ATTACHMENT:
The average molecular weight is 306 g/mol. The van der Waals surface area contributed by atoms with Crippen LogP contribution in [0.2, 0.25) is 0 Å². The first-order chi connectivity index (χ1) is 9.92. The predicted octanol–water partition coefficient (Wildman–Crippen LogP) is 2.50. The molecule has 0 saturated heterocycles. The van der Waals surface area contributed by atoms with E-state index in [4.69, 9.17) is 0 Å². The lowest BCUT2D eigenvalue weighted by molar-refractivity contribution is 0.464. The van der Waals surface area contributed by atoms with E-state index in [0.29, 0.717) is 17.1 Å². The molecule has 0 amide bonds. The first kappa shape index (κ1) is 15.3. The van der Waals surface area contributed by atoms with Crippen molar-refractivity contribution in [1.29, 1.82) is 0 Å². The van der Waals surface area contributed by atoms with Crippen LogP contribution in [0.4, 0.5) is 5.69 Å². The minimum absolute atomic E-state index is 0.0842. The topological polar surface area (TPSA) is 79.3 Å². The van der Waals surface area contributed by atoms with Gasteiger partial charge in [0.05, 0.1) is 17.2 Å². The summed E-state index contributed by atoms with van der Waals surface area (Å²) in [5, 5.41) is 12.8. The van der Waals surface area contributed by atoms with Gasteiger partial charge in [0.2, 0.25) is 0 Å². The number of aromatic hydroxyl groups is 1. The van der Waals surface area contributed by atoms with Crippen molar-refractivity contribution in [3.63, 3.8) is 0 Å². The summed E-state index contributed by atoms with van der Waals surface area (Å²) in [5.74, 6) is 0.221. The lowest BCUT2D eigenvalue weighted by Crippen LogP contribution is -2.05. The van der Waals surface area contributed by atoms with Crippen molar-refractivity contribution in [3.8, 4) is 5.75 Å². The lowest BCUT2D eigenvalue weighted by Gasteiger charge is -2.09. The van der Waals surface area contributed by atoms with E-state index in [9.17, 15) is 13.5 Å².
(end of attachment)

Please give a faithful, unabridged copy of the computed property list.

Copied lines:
The average molecular weight is 306 g/mol. The van der Waals surface area contributed by atoms with Crippen LogP contribution in [0.2, 0.25) is 0 Å². The first-order chi connectivity index (χ1) is 9.92. The predicted octanol–water partition coefficient (Wildman–Crippen LogP) is 2.50. The molecule has 0 saturated heterocycles. The van der Waals surface area contributed by atoms with E-state index in [4.69, 9.17) is 0 Å². The lowest BCUT2D eigenvalue weighted by molar-refractivity contribution is 0.464. The van der Waals surface area contributed by atoms with E-state index in [0.29, 0.717) is 17.1 Å². The molecule has 0 amide bonds. The first kappa shape index (κ1) is 15.3. The van der Waals surface area contributed by atoms with Crippen molar-refractivity contribution in [1.29, 1.82) is 0 Å². The van der Waals surface area contributed by atoms with Crippen LogP contribution in [0.4, 0.5) is 5.69 Å². The minimum absolute atomic E-state index is 0.0842. The topological polar surface area (TPSA) is 79.3 Å². The van der Waals surface area contributed by atoms with Gasteiger partial charge in [0.05, 0.1) is 17.2 Å². The summed E-state index contributed by atoms with van der Waals surface area (Å²) in [5, 5.41) is 12.8. The van der Waals surface area contributed by atoms with Gasteiger partial charge in [0.2, 0.25) is 0 Å². The number of aromatic hydroxyl groups is 1. The van der Waals surface area contributed by atoms with Crippen molar-refractivity contribution in [3.63, 3.8) is 0 Å². The summed E-state index contributed by atoms with van der Waals surface area (Å²) in [5.74, 6) is 0.221. The lowest BCUT2D eigenvalue weighted by Crippen LogP contribution is -2.05. The van der Waals surface area contributed by atoms with Crippen molar-refractivity contribution in [3.8, 4) is 5.75 Å². The lowest BCUT2D eigenvalue weighted by Gasteiger charge is -2.09. The van der Waals surface area contributed by atoms with E-state index in [9.17, 15) is 13.5 Å².